Bacteria warning over raw meat diet

Raw meat diet

If you feed your dog raw meat, it’s important to take precautions to help avoid the spread of drug-resistant bacteria.

This warning comes after two studies led by a team at the University of Bristol found that dogs fed on a diet of raw meat were more likely to excrete antibiotic-resistant bacteria Escherichia coli (E. coli) in their faeces.

The latest study, published in the Journal of Antimicrobial Chemotherapy, found links between adult dogs eating raw meat and excreting resistant E. coli. This research supports another recent study by the same team, published in the journal One Health, which looked at 16-week-old puppies.

Dog bowl

Previous research has shown that there is the potential for bacteria to be shared between dogs and their human owners through everyday interaction, leading the researchers to suggest that raw feeding is not the safest dietary choice. However, if you choose to provide a raw food diet, it’s best to take extra precautions when handling raw meat and be especially careful to clean up after your dog.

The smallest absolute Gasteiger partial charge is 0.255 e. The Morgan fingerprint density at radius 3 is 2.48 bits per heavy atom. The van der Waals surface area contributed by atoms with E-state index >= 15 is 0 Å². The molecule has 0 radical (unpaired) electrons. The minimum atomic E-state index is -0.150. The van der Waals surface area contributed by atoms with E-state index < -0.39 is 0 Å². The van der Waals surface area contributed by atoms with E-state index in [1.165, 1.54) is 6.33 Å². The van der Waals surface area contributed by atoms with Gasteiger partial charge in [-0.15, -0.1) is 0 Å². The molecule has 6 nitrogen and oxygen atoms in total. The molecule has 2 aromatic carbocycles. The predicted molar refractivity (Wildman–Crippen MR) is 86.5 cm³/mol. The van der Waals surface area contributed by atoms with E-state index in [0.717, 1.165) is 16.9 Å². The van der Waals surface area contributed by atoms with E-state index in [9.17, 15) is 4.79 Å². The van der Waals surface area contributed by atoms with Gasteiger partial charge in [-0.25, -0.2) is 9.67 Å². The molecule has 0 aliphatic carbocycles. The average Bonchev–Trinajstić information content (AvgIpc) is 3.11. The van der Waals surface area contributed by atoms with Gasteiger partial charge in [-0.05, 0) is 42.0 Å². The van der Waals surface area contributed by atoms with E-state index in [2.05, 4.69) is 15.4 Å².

Precautions recommended by vet charity PDSA include:

  • Always choose commercially produced foods as they have to meet certain hygiene standards.
  • Keep everything (storage boxes, bowls, cutlery, etc.) you use to prepare or handle raw food separate.
  • Wash your hands before and after handling your pet’s food.
  • Use a sealed container to allow frozen pet food to thaw in the fridge without compromising the safety of your own foods.
  • Wash everything thoroughly after feeding. Always sanitise any surfaces you’ve prepared raw food on.
  • Once frozen meats are defrosted, they must be consumed by your pet within 24 hours and never re-frozen.
  • Your pet’s saliva and faeces can contain more potentially dangerous bacteria if they are fed raw food, so wash your hands after touching your pet.

“E. coli is a widespread bacterium that is found in the intestines of all humans and animals, however it is a common cause of many diseases including urinary tract infection and can cause serious illness including sepsis if it spreads to other parts of the body,” explained Matthew Avison, Professor of Molecular Bacteriology at the University of Bristol.

“We should do everything we can to reduce the circulation of critically important antibiotic-resistant E. coli and other bacteria.”

Dogs may also be able to pass on several diseases onto humans and we have a recent blog that has covered this.

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